Bin Laden letters reveal plot to kill Obama

Among 17 documents released in the U.S., some indicate al-Qaida leaders are constantly hiding from unmanned U.S. aircraft • Bin Laden also sought the murder of CIA director David Petraeus.

David Baron and The Associated Press
Paranoia: Documents publicized in the U.S. reveal inner thoughts of assassinated al-Qaida leader Osama bin Laden.


Photo credit: AP


A four-page handwritten document by Osama bin Laden, provided by the U.S. Military Academy at West Point.


Photo credit: AP


Paranoia: Documents publicized in the U.S. reveal inner thoughts of assassinated al-Qaida leader Osama bin Laden.


Photo credit: AP


Letters found in arch-terrorist Osama bin Laden’s home after he was killed by U.S. special forces in a raid in Pakistan in May 2011 reveal al-Qaida’s desire to recruit more Muslims to its cause, the extent to which groups aligning themselves with al-Qaida should attack the U.S. and al-Qaida’s disappointment with several jihadi groups.


The 17 letters, released to the U.S. media on Thursday, offer a glimpse into the mind of the number one global terrorist just months before he was assassinated. The documents, which date from September 2006 to April 2011, were declassified by U.S. intelligence officials and posted by scholars at the U.S. Military Academy at West Point.


White House spokesman Jay Carney said the new documents emerged after a long process of declassification and analysis, and the timing was driven in part by interest surrounding the anniversary of bin Laden’s death.


In one letter, bin Laden suggests changing the name of his organization because „al-Qaida” (which means „the base” in Arabic) no longer invoked enough support throughout the world. One alternative raised was „The organization to free Al-Aqsa,” referring to the Al-Aqsa Mosque, located in the Old City of Jerusalem and considered the third holiest site in Sunni Islam.


In another letter, bin Laden demands that his followers focus on carrying out attacks inside the U.S. rather than on attacks on U.S. forces in Afghanistan and Pakistan, which, he wrote, resulted in the deaths of Muslims as well.


One detail that emerged from the documents released so far is that al-Qaida’s leaders are constantly on the run from unmanned U.S. aircraft and trying to evade detection by CIA spies and National Security Agency eavesdroppers. In one letter, either bin Laden himself or his senior deputy tells the leader of Yemen’s al-Qaida offshoot that, in the face of U.S. power, it is futile to try to establish a government that will offer it safe haven.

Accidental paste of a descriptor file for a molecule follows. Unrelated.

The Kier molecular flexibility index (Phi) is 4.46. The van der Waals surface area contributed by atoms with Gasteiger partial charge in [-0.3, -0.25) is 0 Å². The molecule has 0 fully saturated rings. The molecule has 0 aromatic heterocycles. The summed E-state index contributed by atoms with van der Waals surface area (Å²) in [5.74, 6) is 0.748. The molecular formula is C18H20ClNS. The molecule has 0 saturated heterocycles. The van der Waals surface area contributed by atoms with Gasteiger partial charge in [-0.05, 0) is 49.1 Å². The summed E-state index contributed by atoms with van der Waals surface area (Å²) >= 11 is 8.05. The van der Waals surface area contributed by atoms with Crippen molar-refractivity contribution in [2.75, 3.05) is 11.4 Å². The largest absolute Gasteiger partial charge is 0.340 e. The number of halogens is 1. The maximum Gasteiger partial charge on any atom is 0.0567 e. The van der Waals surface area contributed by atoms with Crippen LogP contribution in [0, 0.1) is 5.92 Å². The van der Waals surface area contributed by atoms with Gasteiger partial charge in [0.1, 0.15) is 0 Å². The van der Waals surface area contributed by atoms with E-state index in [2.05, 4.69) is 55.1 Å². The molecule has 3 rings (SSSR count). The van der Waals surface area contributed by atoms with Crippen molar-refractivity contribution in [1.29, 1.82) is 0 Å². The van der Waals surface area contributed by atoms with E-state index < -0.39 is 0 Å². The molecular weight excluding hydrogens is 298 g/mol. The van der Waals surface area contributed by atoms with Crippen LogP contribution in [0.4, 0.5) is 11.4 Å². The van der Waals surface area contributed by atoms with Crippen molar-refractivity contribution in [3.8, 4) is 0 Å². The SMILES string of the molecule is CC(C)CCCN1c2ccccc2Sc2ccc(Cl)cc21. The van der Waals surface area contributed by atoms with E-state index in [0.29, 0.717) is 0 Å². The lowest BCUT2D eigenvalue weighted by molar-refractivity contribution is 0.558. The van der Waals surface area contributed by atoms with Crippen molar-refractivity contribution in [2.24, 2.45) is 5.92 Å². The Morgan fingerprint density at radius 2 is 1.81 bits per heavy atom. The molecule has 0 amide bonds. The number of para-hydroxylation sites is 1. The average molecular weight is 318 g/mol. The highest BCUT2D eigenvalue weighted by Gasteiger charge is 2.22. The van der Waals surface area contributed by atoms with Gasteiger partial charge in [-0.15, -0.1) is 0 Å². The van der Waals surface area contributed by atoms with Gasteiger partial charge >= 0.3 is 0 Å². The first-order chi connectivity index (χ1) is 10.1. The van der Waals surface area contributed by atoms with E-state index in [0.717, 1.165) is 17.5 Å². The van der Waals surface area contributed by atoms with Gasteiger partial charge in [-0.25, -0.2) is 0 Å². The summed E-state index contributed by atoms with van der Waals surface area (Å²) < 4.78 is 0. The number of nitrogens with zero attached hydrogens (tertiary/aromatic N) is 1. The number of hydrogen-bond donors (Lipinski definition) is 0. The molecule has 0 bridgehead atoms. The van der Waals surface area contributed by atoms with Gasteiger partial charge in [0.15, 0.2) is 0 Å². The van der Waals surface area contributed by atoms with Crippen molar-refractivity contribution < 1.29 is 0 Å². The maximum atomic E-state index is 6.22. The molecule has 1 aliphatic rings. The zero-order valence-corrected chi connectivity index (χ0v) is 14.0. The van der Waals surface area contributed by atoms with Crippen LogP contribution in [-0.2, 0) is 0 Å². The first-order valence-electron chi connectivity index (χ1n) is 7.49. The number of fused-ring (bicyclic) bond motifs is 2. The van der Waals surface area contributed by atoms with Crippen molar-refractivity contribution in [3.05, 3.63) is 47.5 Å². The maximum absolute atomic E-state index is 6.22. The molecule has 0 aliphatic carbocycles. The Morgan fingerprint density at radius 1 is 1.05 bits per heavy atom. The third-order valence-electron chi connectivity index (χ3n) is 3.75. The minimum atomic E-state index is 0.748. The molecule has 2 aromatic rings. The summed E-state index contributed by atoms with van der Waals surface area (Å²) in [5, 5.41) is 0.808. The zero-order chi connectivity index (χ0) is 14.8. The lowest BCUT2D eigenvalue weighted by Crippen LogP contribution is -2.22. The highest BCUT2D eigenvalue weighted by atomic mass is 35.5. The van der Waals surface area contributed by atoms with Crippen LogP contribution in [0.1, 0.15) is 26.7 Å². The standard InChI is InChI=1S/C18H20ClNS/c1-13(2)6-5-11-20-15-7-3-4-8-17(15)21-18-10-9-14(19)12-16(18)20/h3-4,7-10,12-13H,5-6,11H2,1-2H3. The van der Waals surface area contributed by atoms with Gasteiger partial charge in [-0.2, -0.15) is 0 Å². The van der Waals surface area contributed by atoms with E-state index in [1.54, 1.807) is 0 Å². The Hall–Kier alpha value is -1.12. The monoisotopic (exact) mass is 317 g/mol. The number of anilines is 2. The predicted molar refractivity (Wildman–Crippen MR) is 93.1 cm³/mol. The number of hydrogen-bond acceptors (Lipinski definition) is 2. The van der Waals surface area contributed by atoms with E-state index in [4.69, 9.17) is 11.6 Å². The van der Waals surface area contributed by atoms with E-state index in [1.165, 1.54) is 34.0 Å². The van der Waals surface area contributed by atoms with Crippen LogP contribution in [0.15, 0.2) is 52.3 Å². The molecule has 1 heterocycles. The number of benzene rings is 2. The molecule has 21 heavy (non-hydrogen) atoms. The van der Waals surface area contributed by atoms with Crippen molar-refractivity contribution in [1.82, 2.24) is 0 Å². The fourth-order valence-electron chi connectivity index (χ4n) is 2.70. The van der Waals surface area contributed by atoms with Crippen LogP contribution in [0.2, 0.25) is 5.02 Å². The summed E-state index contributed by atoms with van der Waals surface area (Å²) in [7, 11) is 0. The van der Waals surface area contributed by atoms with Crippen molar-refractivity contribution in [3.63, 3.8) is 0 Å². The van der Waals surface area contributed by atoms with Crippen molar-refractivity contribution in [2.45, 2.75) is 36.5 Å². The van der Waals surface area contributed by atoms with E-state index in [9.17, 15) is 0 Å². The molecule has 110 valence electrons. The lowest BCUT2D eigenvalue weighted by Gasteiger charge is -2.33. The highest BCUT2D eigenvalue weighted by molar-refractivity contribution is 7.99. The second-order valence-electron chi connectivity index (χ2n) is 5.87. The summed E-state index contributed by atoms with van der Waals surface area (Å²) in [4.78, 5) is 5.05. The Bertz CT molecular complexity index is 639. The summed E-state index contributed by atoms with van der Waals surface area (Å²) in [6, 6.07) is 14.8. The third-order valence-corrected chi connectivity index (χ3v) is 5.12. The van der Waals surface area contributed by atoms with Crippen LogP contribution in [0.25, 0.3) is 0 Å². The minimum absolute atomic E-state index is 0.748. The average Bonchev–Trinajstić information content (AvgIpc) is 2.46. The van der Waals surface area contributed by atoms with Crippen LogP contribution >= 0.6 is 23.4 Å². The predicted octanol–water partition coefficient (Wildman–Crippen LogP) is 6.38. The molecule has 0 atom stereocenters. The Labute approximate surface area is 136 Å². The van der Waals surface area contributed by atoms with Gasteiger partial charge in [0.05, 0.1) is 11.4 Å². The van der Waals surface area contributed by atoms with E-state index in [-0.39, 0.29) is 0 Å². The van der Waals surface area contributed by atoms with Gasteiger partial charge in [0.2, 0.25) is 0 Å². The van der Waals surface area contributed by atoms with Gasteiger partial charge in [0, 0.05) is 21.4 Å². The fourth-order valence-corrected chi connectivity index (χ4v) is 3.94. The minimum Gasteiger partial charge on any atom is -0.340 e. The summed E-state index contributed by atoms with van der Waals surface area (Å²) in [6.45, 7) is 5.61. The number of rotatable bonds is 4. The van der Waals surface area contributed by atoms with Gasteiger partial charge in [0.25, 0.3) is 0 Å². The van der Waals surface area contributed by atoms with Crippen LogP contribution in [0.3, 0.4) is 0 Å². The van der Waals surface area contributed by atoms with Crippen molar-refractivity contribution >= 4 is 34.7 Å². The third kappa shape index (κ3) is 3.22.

„Even though we were able to militarily and economically exhaust and weaken our greatest enemy before and after the eleventh,” the letter says, referring to the Sept. 11, 2001, terrorist attacks, „the enemy continues to possess the ability to topple any state we establish.”


Showing his operatives that he was serious about taking action against the U.S., a letter reveals that bin Laden instructed al-Qaida to set up two teams with the purpose of assassinating U.S. President Barack Obama and CIA director David Petraeus, who at the time was commander of NATO forces in Afghanistan.


The teams planned to shoot down planes carrying Obama and Petraeus over Afghanistan or Pakistan. Bin Laden wrote that killing Obama would put Vice President Joe Biden, who was considered inexperienced, into the position of president and the death of Petraeus would have a significant effect on the outcome of the war in Afghanistan.


Bin Laden instructed his organization not to harm Robert Gates, then U.S. Defense Secretary, Adm. Mike Mullen, then chairman of the Joint Chiefs of Staff and Richard Holbrooke, who was the U.S. special envoy for Afghanistan and Pakistan, although the al-Qaida leader did not explain this decision.


In a scathing tirade, bin Laden denounced Faisal Shahzad, a member of al-Qaida who is currently serving a life sentence for trying to detonate a car bomb in Times Square in May 2010. Bin Laden wrote that Shahzad lied when he swore allegiance to the U.S., explaining that this was a form of betrayal that is not permitted in relation to an enemy.


Al-Qaida’s top leader also ranted against Anwar al-Awlaki, who was born in the U.S. and ran the Dar al Hijrah mosque in Virginia until he became the head of al-Qaida’s Arabian Peninsula branch. Bin Laden claimed that a magazine Awlaki published was in bad taste. Awlaki was later killed by U.S. forces in Yemen.


Some letters hinted that bin Laden was not as close to Ayman al-Zawahri, his second in command who became leader of al-Qaida after bin Laden was assassinated, than he was thought to be.


According to the documents, al-Qaida’s relationship with Iran, a point of abiding interest to the U.S. government, was rough. After the U.S. invaded Afghanistan in 2001, some top al-Qaida operatives and their families fled to Iran, where authorities there put them under house arrest. Over the years, Iran has released some, including members of bin Laden’s family. Others remain.


Abd al-Rahman, who became al-Qaida’s No. 2 after bin Laden’s death, complained bitterly about dealing with the Iranians and what he considered their Byzantine methods of negotiating. He also died in a U.S. drone strike.


„The criminals did not send us any letter, nor did they send us a message through any of the brothers,” he wrote of the Iranians. „Such behavior is of course not unusual for them; indeed, it is typical of their mindset and method. They do not wish to appear to be negotiating with us or responding to our pressures.”